After telling you my story in the previous post, I would like to give you some advice in case you are thinking about moving to Norway and work as a designer/architect.

1. Come prepared.

First of all, you should learn as much as possible before coming here.

The more programs/skills you learn, the better. Learn from your teachers and friends, do online courses or just practice with some tutorials. It will always help you as a foreigner to be able to offer something else. If you like a particular office/studio, find out which programs they use and try to get good/better at them. Also, don’t forget to tell them you actually did that in a future interview (they love when you show a lot of interest).

2. Learn Norwegian.

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But first, make sure your English is good. Good – meaning you can understand mostly everything and can have a conversation about mostly anything. So, if you know English, the first step towards working in Norway is done.

Next step is learning their national language, a language they only speak in Norway but one that will help you communicate not only with Norwegians but also with Danish and Swedish. Isn’t that great? I know it might be hard to find courses but all I did for two years was using language apps such as Duolingo and free online courses that I found on the internet. You can do it!

UPDATE!: I highly recommend joining a course with Lingu. I did a A1-A2 online course in lingu.no, and I loved it! It helped me so much with the language!

3. Get to know Scandinavian culture.

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berlinerbolle, kanelsnurr, wienerpekan.

Working and living in Norway not only means you will have awesome working conditions. Your lifestyle will change, and you will adapt to their culture and traditions, so you must like it. Get some knowledge about their history but also about who they have become over the years and try to understand why they act as they do and why they think as they do.

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I love almost everything about Norway, and the best way to learn about it is to experience the country through talking to local people and exploring their nature and lifestyle. You should visit Norway before deciding to move here!

4. Get your portfolio ready and start sending applications.

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It is very important to either find a job before moving to Norway or at least have some interviews settled. Living in Norway is expensive and believe me, you don’t want to pay rent/hostel/Airbnb for many months before you find something.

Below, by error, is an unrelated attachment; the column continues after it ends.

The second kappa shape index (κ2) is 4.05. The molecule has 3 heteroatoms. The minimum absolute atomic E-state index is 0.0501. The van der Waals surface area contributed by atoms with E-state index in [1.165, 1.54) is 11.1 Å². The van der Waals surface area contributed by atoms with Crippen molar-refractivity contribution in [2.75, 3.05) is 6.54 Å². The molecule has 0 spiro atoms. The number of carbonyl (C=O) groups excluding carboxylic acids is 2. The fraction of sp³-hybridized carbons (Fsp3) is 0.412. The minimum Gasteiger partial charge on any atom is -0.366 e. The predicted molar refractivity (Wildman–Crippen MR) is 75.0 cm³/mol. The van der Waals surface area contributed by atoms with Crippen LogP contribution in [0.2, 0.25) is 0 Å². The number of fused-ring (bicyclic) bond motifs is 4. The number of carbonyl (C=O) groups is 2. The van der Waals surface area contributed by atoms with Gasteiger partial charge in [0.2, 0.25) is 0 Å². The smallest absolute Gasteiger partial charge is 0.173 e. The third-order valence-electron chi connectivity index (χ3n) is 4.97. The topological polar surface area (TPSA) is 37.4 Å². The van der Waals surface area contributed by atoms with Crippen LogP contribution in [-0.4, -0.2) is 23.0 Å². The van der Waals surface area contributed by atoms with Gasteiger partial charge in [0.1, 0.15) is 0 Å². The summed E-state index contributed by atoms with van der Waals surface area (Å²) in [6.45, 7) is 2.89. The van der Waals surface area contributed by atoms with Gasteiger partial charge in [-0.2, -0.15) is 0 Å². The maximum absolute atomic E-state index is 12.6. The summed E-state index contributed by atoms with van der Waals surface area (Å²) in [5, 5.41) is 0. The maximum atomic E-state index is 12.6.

So just get your portfolio ready and start sending applications a few months before you plan to move. Tell them you are moving here and that you are ready for an interview (it could be on skype) at any time convenient. Show your interest and wait for an answer. If, for example you plan on moving in August – September, you should start contacting companies around April – May and keep on until you get an interview. If you can’t find anything yet, you can always try and start working somewhere else such as a restaurant or a store, just as a start that will help you pay rent and learn more about the language. This way, you are also ready for future face to face interviews.

5. Make contacts.

To me, it was very easy to move to Oslo because my boyfriend is Norwegian but, if you don’t know anyone in Norway you might find a lot of difficulties at the start. Knowing someone can help you have a place to stay when you need it (for example, for an interview), they can help you understand how things work here and they might even know someone who could give you a job, you never know.

For example, join Facebook pages and groups about living in Norway/(the city you want to move to) and get to know people.

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Finally, if you really want to move here and find a job, just do it. Do everything you can to make it happen.

Dreams do come true! You just need to fight insecurities and work hard!

Happy new year!!!

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